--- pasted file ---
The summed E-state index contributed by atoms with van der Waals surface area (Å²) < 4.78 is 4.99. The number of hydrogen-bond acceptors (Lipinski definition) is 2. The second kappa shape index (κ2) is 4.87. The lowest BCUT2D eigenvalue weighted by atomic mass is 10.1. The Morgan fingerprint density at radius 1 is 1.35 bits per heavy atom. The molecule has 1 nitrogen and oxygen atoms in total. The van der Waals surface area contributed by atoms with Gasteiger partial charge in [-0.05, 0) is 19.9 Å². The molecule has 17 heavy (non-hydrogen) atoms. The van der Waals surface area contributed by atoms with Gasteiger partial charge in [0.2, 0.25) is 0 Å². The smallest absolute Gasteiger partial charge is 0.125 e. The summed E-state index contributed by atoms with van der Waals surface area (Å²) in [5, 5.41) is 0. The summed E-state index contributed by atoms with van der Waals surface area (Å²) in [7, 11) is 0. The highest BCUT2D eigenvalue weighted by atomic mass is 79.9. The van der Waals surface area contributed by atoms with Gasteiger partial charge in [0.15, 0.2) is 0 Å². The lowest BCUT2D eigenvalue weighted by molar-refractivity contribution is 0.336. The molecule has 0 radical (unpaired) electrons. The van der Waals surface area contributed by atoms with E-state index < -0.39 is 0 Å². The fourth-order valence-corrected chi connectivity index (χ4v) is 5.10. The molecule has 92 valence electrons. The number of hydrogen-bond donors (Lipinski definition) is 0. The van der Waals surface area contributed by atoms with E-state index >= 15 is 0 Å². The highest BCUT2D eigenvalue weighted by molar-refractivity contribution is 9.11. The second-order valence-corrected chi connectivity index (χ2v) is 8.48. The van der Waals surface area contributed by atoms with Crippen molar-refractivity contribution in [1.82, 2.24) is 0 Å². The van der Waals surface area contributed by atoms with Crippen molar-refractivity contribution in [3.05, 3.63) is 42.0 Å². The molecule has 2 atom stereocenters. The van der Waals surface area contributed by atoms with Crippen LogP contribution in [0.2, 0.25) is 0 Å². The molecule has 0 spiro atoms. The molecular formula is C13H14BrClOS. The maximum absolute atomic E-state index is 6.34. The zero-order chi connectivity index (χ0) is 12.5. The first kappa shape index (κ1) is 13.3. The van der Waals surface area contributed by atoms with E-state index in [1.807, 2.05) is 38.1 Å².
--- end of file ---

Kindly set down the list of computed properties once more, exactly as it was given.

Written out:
The summed E-state index contributed by atoms with van der Waals surface area (Å²) < 4.78 is 4.99. The number of hydrogen-bond acceptors (Lipinski definition) is 2. The second kappa shape index (κ2) is 4.87. The lowest BCUT2D eigenvalue weighted by atomic mass is 10.1. The Morgan fingerprint density at radius 1 is 1.35 bits per heavy atom. The molecule has 1 nitrogen and oxygen atoms in total. The van der Waals surface area contributed by atoms with Gasteiger partial charge in [-0.05, 0) is 19.9 Å². The molecule has 17 heavy (non-hydrogen) atoms. The van der Waals surface area contributed by atoms with Gasteiger partial charge in [0.2, 0.25) is 0 Å². The smallest absolute Gasteiger partial charge is 0.125 e. The summed E-state index contributed by atoms with van der Waals surface area (Å²) in [5, 5.41) is 0. The summed E-state index contributed by atoms with van der Waals surface area (Å²) in [7, 11) is 0. The highest BCUT2D eigenvalue weighted by atomic mass is 79.9. The van der Waals surface area contributed by atoms with Gasteiger partial charge in [0.15, 0.2) is 0 Å². The lowest BCUT2D eigenvalue weighted by molar-refractivity contribution is 0.336. The molecule has 0 radical (unpaired) electrons. The van der Waals surface area contributed by atoms with E-state index < -0.39 is 0 Å². The fourth-order valence-corrected chi connectivity index (χ4v) is 5.10. The molecule has 92 valence electrons. The number of hydrogen-bond donors (Lipinski definition) is 0. The van der Waals surface area contributed by atoms with E-state index >= 15 is 0 Å². The highest BCUT2D eigenvalue weighted by molar-refractivity contribution is 9.11. The second-order valence-corrected chi connectivity index (χ2v) is 8.48. The van der Waals surface area contributed by atoms with Crippen molar-refractivity contribution in [1.82, 2.24) is 0 Å². The van der Waals surface area contributed by atoms with Crippen molar-refractivity contribution in [3.05, 3.63) is 42.0 Å². The molecule has 2 atom stereocenters. The van der Waals surface area contributed by atoms with Crippen LogP contribution in [0.2, 0.25) is 0 Å². The molecule has 0 spiro atoms. The molecular formula is C13H14BrClOS. The maximum absolute atomic E-state index is 6.34. The zero-order chi connectivity index (χ0) is 12.5. The first kappa shape index (κ1) is 13.3. The van der Waals surface area contributed by atoms with E-state index in [1.807, 2.05) is 38.1 Å².